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From The Wayback Machine - Justice Clifford Eviscerates Footnotes (IN RE OPINION 662 OF THE ACPE - 133 N.J. 32 (1993))

From In re OPINION 662 OF the ADVISORY COMMITTEE ON PROFESSIONAL ETHICS.

Argued March 16, 1993.
Decided July 8, 1993.

CLIFFORD, J., concurring.


The Court's otherwise-impeccable opinion relegates to footnote status an important observation. Sounding an entirely appropriate note of caution, the Court expresses doubt about the proposition, floated by the Advisory Committee on Professional Ethics, that a government attorney's involvement in the drafting of an ordinance or statute or crime-prevention program will always disqualify that attorney from participating in a proceeding for the enforcement thereof. Ante at 29-30, 626 A.2d at 1088 & n. 2. I share the Court's doubt, but I deplore the use of a footnote to express it.

In fact, I deplore resort to footnotes not only in this case in particular but in judicial opinions generally. They distract. They cause the reader to drop the eyes; to absorb what is usually a monumental piece of irrelevancy or pseudo-scholarship but is sometimes-as here-a significant pronouncement that rightly belongs in the text; and then to return, without skipping a beat, to the point of departure on the upper part of the page. The whole irritating process points up the soundness of John Barrymore's observation that “[reading footnotes is] like having to run downstairs to answer the doorbell during the first night of the honeymoon,” quoted in Norrie Epstein, The Friendly Shakespeare 75 (1992).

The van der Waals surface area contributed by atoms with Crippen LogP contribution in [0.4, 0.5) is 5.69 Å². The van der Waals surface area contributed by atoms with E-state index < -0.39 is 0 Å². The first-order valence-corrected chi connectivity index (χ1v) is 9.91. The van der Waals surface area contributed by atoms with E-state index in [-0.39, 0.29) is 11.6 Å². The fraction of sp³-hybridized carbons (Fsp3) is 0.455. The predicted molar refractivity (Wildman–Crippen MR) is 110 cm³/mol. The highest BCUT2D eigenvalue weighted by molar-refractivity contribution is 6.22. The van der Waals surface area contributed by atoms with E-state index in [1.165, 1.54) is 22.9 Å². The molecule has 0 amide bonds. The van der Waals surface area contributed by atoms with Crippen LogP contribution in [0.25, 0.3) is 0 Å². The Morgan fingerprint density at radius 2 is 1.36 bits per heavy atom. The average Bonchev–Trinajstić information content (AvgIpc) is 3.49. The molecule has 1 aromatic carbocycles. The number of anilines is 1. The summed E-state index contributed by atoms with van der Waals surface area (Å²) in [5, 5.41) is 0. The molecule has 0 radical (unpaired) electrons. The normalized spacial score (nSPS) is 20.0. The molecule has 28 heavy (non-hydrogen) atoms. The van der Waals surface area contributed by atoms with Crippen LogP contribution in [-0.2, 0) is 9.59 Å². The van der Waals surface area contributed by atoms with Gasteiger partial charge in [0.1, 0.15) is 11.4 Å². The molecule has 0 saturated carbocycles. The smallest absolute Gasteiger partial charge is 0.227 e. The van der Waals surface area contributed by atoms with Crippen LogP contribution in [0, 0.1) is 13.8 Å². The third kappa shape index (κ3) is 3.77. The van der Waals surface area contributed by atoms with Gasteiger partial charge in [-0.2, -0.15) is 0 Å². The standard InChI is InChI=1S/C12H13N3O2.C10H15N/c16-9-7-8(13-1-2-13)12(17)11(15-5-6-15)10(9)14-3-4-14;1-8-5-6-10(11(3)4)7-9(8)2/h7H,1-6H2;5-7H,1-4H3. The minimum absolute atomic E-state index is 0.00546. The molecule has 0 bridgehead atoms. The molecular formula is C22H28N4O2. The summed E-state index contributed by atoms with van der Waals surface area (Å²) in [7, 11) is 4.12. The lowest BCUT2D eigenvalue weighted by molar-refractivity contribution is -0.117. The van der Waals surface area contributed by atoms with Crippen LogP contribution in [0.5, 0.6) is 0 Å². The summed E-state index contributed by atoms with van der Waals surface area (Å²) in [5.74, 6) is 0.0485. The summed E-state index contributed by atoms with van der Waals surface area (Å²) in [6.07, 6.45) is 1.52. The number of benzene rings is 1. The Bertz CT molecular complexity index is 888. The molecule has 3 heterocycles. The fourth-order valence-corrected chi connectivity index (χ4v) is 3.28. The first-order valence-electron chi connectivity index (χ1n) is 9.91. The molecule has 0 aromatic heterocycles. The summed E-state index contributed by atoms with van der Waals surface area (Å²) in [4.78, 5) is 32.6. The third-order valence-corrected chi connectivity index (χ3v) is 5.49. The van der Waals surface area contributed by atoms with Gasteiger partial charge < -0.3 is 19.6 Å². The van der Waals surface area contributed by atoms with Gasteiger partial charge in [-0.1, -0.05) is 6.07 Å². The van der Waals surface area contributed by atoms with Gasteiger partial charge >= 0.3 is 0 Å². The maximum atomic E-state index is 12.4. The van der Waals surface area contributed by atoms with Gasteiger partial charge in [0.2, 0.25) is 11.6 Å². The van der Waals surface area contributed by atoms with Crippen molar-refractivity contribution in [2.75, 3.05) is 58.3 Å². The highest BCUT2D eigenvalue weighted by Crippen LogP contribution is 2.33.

And so the footnote in the Court's opinion represents yet another setback in my woefully-ineffectual campaign to abolish footnotes from our opinions. Of course, an exception to that hard-and-fast rule crops up occasionally, as illustrated by footnote 1 of Judge Kozinski's recent opinion for the Ninth Circuit in United States v. Snider, 976 F.2d 1249, 1250 (1992), which reads as follows:

1 We do not (except in the caption) follow the appellant's counsel's interesting practice of writing the names of the people involved in CAPITAL LETTERS. Neither do we follow the appellee's counsel's practice of writing appellant's name in BOLD-FACED CAPITAL LETTERS. Nor do we intend to write all numbers both as text and numerals, as in “eleven (11) loose teeth, two (2) of which were shattered[;] [m]oreover, her jaw was broken in three (3) places.” Appellee's Brief at 7. Finally, we will also not

“set off important text”

by putting it on

“separate lines”

and enclosing it in

“quotation marks.”

See id. at 10. While we realize counsel had only our welfare in mind in engaging in these creative practices, we assure them that we would have paid no less attention to their briefs had they been more conventionally written.

Subject to the foregoing observations I join the Court's opinion.

In re Opinion 662 of Advisory Committee on Professional Ethics 133 N.J. 22, 32-33 (1993).